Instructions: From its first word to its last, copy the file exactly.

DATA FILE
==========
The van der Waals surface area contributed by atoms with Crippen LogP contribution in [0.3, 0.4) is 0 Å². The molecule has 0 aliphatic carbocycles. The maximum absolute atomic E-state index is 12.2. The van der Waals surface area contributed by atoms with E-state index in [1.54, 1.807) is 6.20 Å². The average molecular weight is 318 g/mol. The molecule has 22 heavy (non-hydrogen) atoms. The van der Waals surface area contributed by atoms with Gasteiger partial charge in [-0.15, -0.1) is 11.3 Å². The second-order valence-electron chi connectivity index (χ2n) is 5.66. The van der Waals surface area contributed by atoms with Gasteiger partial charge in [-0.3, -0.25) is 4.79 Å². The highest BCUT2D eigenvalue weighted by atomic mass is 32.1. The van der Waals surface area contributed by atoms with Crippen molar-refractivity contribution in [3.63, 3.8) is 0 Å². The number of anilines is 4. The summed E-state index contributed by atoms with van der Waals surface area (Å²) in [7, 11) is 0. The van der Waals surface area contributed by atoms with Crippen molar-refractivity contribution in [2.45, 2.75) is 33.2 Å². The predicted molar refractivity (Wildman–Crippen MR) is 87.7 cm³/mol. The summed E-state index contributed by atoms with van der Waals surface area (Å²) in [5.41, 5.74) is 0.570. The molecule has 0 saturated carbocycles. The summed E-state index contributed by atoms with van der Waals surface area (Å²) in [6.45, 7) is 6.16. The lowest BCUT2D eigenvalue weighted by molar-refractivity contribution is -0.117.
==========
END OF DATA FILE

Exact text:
The van der Waals surface area contributed by atoms with Crippen LogP contribution in [0.3, 0.4) is 0 Å². The molecule has 0 aliphatic carbocycles. The maximum absolute atomic E-state index is 12.2. The van der Waals surface area contributed by atoms with E-state index in [1.54, 1.807) is 6.20 Å². The average molecular weight is 318 g/mol. The molecule has 22 heavy (non-hydrogen) atoms. The van der Waals surface area contributed by atoms with Gasteiger partial charge in [-0.15, -0.1) is 11.3 Å². The second-order valence-electron chi connectivity index (χ2n) is 5.66. The van der Waals surface area contributed by atoms with Gasteiger partial charge in [-0.3, -0.25) is 4.79 Å². The highest BCUT2D eigenvalue weighted by atomic mass is 32.1. The van der Waals surface area contributed by atoms with Crippen molar-refractivity contribution in [3.63, 3.8) is 0 Å². The number of anilines is 4. The summed E-state index contributed by atoms with van der Waals surface area (Å²) in [7, 11) is 0. The van der Waals surface area contributed by atoms with Crippen molar-refractivity contribution in [2.45, 2.75) is 33.2 Å². The predicted molar refractivity (Wildman–Crippen MR) is 87.7 cm³/mol. The summed E-state index contributed by atoms with van der Waals surface area (Å²) in [5.41, 5.74) is 0.570. The molecule has 0 saturated carbocycles. The summed E-state index contributed by atoms with van der Waals surface area (Å²) in [6.45, 7) is 6.16. The lowest BCUT2D eigenvalue weighted by molar-refractivity contribution is -0.117.